June and July were months of healing, with the Olympics in August. I had my first ever middle distance race experience at the end of August at Rev3, but this was punctuated with the intense frustration of having a bad swim – a consequence of my May bike wreck which I hadn’t taken the time to sort out. And only in September – a full nine months after vowing to sort out my peroneal tendonitis – did I finally get a completely new and radically different set of orthotics that is finally enabling me to run without searing ankle tendon pain. But I was advised not to use them in my last race of the season, which anyway ended in a DNF caused by hypothermia. At least now – in November, two months after my season ended – I am finally on the road to recovery from severe ankle tendonitis. Finally.
When I look back at 2012 I have to assess it frankly, honestly. And looking forward to 2013 I have to plan with that honest assessment in mind.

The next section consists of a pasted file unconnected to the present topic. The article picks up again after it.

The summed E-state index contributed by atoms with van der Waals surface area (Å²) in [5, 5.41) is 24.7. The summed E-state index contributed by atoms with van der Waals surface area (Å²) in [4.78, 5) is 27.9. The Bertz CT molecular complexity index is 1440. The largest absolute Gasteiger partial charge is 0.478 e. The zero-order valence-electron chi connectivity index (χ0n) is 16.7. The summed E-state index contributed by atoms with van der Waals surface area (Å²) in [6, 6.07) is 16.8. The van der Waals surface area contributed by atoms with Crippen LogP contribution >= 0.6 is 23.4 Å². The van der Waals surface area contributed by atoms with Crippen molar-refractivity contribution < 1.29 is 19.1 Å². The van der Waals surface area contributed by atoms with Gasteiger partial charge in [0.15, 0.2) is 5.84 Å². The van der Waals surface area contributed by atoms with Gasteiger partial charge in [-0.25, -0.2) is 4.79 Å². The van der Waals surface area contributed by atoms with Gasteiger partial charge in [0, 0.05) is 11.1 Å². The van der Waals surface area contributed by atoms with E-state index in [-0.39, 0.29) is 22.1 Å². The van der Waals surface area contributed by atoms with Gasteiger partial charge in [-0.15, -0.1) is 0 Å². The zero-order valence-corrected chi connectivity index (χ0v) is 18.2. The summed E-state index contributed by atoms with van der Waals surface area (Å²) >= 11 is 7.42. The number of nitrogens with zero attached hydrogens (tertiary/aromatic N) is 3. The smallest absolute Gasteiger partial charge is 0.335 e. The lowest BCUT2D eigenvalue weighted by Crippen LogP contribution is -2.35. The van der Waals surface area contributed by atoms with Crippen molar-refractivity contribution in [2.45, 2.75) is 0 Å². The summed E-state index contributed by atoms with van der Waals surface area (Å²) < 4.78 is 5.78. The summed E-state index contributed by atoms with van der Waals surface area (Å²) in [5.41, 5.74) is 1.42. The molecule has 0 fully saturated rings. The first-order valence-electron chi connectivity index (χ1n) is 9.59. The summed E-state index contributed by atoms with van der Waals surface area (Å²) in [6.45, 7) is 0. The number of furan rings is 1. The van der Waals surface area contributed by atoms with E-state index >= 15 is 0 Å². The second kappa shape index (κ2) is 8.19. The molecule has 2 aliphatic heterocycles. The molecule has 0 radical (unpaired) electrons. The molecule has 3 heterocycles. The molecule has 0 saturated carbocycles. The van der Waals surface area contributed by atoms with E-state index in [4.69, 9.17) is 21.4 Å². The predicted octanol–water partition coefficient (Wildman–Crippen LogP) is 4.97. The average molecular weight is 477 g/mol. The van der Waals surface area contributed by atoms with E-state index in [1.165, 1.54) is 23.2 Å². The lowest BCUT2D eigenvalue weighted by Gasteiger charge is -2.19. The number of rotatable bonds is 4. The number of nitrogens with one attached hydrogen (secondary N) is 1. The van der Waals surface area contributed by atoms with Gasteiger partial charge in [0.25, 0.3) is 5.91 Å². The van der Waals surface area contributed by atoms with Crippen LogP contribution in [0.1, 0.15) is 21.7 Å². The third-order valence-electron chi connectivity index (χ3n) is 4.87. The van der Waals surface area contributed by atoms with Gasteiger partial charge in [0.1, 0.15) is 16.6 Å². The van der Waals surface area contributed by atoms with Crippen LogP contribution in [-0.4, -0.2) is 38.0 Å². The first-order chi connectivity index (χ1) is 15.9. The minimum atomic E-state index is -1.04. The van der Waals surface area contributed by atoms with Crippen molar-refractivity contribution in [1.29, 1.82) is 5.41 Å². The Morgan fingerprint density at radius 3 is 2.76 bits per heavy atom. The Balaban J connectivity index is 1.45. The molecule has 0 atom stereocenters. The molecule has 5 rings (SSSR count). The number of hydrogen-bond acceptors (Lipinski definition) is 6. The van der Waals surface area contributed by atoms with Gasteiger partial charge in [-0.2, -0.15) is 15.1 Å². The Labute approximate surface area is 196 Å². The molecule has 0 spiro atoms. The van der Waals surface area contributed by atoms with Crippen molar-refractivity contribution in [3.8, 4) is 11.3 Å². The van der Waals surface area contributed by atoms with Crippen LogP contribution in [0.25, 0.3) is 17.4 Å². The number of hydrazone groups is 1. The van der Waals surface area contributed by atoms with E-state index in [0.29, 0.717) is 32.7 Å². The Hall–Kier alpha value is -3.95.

My highlights of 2012 – like 2011 – came when I wasn’t looking for them.
My best moments happened when I was relaxed and completely enjoying the moment.
Example 1: The Saturday before CapTex – the 19th of May – I hit a wetsuit assisted 1min30second 100m swim. I was peaking, and feeling strong. The week before – the 12th of May – I was consistently hitting 1min40second 100m times in the pool – without my wetsuit. I managed to shave 10seconds off of my pool times just through consistent and dedicated swimming on Saturdays with my new swim coaches at Red Top.
Example 2: During our “for fun” race that shakes the cobwebs from our system – The Egg Hunt Triathlon in Florida – I managed to turn in a sub-40 minute 5k run. This was my first ever time doing this in a racing environment, and I was absolutely over the moon. It was especially exciting for me as I had such a bad run of tendonitis from November 2012 until January 2013. It remains a beacon of hope for me on my running horizon.
I also know that part of the differences between ON and OFF have to do with training. Consistent training.